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Unattentional Blindness – Expect the Unexpected

A very odd thing can happen if your mind is focussed on a task that requires a high degree of attention. You may not see everything that you should, that could have a bearing on the outcome of your performance.

In some fields of endeavour — most notably, in athletics wherein such powers of concentration can make the difference between victory and defeat — such attentive absorption is upheld as the standard necessary for the achievement of perfection. However, in some circumstances that require high levels of visual awareness, perhaps such centralization of attention isn’t the pathway to a successful outcome.

A well-known experiment conducted by Daniel Simons of the University of Illinois, demonstrated how poor some people’s visual awareness can be when they’re asked to concentrate on a specific task. In their experiment, they show subjects a video of a team of people passing around a basketball. The subjects are asked to count the number of times the team passes the basketball. In the course of the video, a person in a gorilla suit walks onto the screen, stops, faces the camera, beats his chest, and then casually walks out of the camera’s field of recording. Amazingly — and repeatedly — fifty percent of the subjects who watch this video don’t notice the gorilla.

In a sobering demonstration of how much can be missed if you’re focussed too much on one thing, NASA researchers conducted an experiment with experienced commercial airline pilots. The researchers put these pilots into a flight simulator with a heads-up display. They then had the pilots conduct several routine landings in IFR conditions. In some of the landing approaches, the experimenters added an image of a large commercial airplane parked on the runway just as the sim pilots were breaking through the cloud base, to spot the runway for landing. One quarter of the pilots in the simulator landed right through the airplane parked on the runway. They, quite literally, didn’t notice the parked airplane, even though it filled a chunk of their simulator’s cockpit display.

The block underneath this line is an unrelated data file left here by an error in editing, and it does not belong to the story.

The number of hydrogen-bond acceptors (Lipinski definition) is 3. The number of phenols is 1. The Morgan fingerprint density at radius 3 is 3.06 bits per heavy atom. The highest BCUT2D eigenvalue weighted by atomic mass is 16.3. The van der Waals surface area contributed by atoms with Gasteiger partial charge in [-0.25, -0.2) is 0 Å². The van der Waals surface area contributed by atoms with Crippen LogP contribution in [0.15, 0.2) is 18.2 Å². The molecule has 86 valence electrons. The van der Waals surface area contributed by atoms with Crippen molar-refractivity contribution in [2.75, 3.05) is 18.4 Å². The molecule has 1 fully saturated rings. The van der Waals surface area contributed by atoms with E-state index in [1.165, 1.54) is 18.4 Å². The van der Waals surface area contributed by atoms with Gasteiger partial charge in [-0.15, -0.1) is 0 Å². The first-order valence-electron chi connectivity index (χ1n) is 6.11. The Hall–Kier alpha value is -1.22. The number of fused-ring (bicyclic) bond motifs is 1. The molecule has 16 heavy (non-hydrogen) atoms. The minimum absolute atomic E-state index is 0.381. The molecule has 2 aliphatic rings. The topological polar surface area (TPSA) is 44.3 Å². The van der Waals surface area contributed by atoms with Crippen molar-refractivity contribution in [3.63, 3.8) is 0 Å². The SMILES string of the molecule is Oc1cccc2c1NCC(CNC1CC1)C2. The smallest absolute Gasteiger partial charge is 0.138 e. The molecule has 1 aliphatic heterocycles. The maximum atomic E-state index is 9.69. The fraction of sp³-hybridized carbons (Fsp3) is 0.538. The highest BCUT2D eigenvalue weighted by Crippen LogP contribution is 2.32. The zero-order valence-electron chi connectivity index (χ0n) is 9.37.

The pilots in the NASA experiment suffered from inattentional blindness. The subjects watching the Gorilla-in-our-Midst video, suffered from it too. People’s perceptual systems evolve to see what they’re most familiar with seeing. If they’re used to seeing a gorilla in the middle of a basketball game, then they’ll see it. If they’re not used to seeing a gorilla in the middle of a basketball game, then they won’t.

It seems to be the same for pilots. If pilots are used to seeing airplanes on the runway upon which they are set up to land, then they’ll see such airplanes. If they’re not used to — or prepared for — such a scenario, then there’s a chance that they might not cue to the rogue aircraft’s unexpected appearance.

Research is showing that enhancing your ability to focus on one aspect of a task diverts your attention away from any other aspect of your task. Put another way, your ability to detect unexpected events withers the more your attention is focussed on one particular thing. This may seem rather obvious; nevertheless, these empirically-derived results appear rather sobering. In the cockpit of an airplane, as shown by the NASA experiment, inattentional blindness can lead a pilot into a heap of trouble.

Looking isn’t the same as seeing. Our senses can take in limitless quantities of information; but the human brain can’t process all that it takes in. The brain scans for information until something catches its attention. And it likes to settle with the familiar, at the expense of what might actually be there, unprocessed and, thus, unseen.

It doesn’t take much imagination to picture the consequences of inattentional blindness were it to consume the mindset of a pilot. Heavy workloads and stressful situations are the likely precursors to its negative perceptual effect. Perhaps in IFR, perhaps while joining a busy circuit, perhaps while dealing with a mechanical issue or an emergency situation in flight: these are the types of scenarios within which such blindness can obscure an embryonic accident.

When it becomes impossible to attend to all the stimuli thrown at you in a given situation, you may fail to see objects or stimuli that you’re not expecting to see, even though they are as plain as the proverbial day.

Bottom line: beware the nefarious subtleties of fixation. Clustering your attention on one thing in an airplane isn’t a good thing. Keep your eyes open to see, not just to look. And always expect the unexpected.

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